Here’s today’s AdExchanger.com news round-up… Want it by email? Sign up here.
Protect And Serve
Facebook quietly embedded an app-install link from its iOS app menu to Onavo, a VPN app for malware security Facebook acquired in 2013. Users who click “Protect” in the Facebook navigation bar are sent to the app page. But data security is only one aspect of Onavo’s mobile network. It also allows the parent company “to monitor user activity across apps, giving Facebook a big advantage in terms of spotting new trends across the larger mobile ecosystem,” writes Sarah Perez at TechCrunch. Onavo was reportedly an important part of Facebook’s quiet reconnaissance of Snapchat Stories usage. And it has helped the company identify fast-growing apps before they reach widespread awareness – like the compliment-sharing app tbh, which Facebook acquired last fall, absorbed into its main platform and then let wither on the vine. More.
IPG reported solid Q4 earnings Wednesday with organic growth for the quarter up 3.3% to $2.34 billion. For the full year, organic growth was up 1.8% to $7.8 billion. Mediabrands led growth for the quarter with “outstanding performance,” CEO Michael Roth told investors, but the company didn’t break out numbers for the unit. IPG’s CPG client roster, which spent last year slashing marketing budgets, has bounced back a bit. “What we saw in 2017 was not a secular change in our industry,” Roth said. “It was cyclical, it was very client-specific, particularly with certain CPG clients. We’re not raising the flag in terms of taking caution off the perspective, but there’s certainly a better feel out there.” Read the release.
In 2015, the DSP Getintent did about 300,000 ad queries per second, co-founder and CEO George Levin tells eMarketer’s Ross Benes. Now that number is closer to 2 million queries per second. Computer processing investments were rising already, but header bidding stomped the pedal on that trend because multiple SSPs now bid simultaneously on the same inventory. That has forced many DSPs to trim infrastructure costs even as marketers demand slimmer margins. It’s also led DSPs to take steps to manage query count, such as by reducing duplicate bids or predictively avoiding bids the brand won’t win. More.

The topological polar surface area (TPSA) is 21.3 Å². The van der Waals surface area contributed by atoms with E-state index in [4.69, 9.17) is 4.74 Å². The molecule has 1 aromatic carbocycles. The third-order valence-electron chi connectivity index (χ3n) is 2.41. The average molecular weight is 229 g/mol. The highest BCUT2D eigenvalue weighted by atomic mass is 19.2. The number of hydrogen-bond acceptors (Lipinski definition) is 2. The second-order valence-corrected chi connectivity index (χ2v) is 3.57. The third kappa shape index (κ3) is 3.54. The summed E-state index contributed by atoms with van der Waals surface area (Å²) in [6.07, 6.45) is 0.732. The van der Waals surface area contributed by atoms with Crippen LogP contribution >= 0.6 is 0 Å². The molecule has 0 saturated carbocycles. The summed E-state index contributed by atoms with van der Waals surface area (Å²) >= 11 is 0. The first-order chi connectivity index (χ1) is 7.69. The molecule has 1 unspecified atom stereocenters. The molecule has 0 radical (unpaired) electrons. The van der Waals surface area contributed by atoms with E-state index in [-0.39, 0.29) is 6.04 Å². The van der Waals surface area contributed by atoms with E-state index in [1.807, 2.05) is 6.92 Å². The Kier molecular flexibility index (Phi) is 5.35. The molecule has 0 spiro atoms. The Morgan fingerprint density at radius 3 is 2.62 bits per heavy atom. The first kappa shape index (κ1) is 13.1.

FTC Noms Talk Tech
Do giants like Google and Facebook merit tougher regulatory scrutiny? If they breach antitrust laws, the answer is yes, said Joseph Simons, an antitrust lawyer and President Trump’s pick for the new chair of the Federal Trade Commission. During his confirmation hearing on Wednesday, Simon, joined by three other commissioner nominees, told senators that regulating tech companies is about balance: allowing them to provide valued services without suppressing competition. But unlike most sectors of the economy, large tech firms compete across categories, like health care, retail and telecom. “It implores us at the commission to make sure we have the adequate talent and analytical capabilities,” to meet the regulatory challenge, said Rohit Chopra, a former Consumer Financial Protection Bureau official and the lone Democratic nominee. If Trump’s nominees are confirmed by the Senate Commerce Committee, they’ll be subject to a full Senate vote before taking over at the FTC. Want more analysis? Read AdExchanger’s coverage of what this new slate of FTC commissioners means for advertisers.
But Wait, There’s More!
- Snapchat Gives Influencers Data On Posts, Followers - Recode
- 60 Million Android Users Hit By Crypto Miners - Tom’s Guide
- Baidu Plans US IPO Of China’s Top Netflix-Style Service - Bloomberg
- Bridging The Gap Between Consumer And Advertiser - Twitter
- Rise Of The Data Protection Officer, Hottest Tech Ticket In Town - Reuters
- Google Will Block Spammy Ads (Just Not Many Of Its Own) - WSJ
- Outbrain Launches Peer-to-Peer Audience Network - release
- How Amazon Has Flicked Netflix In India - Quartz
- How AT&T Is Differentiating From The Duopoly - Digiday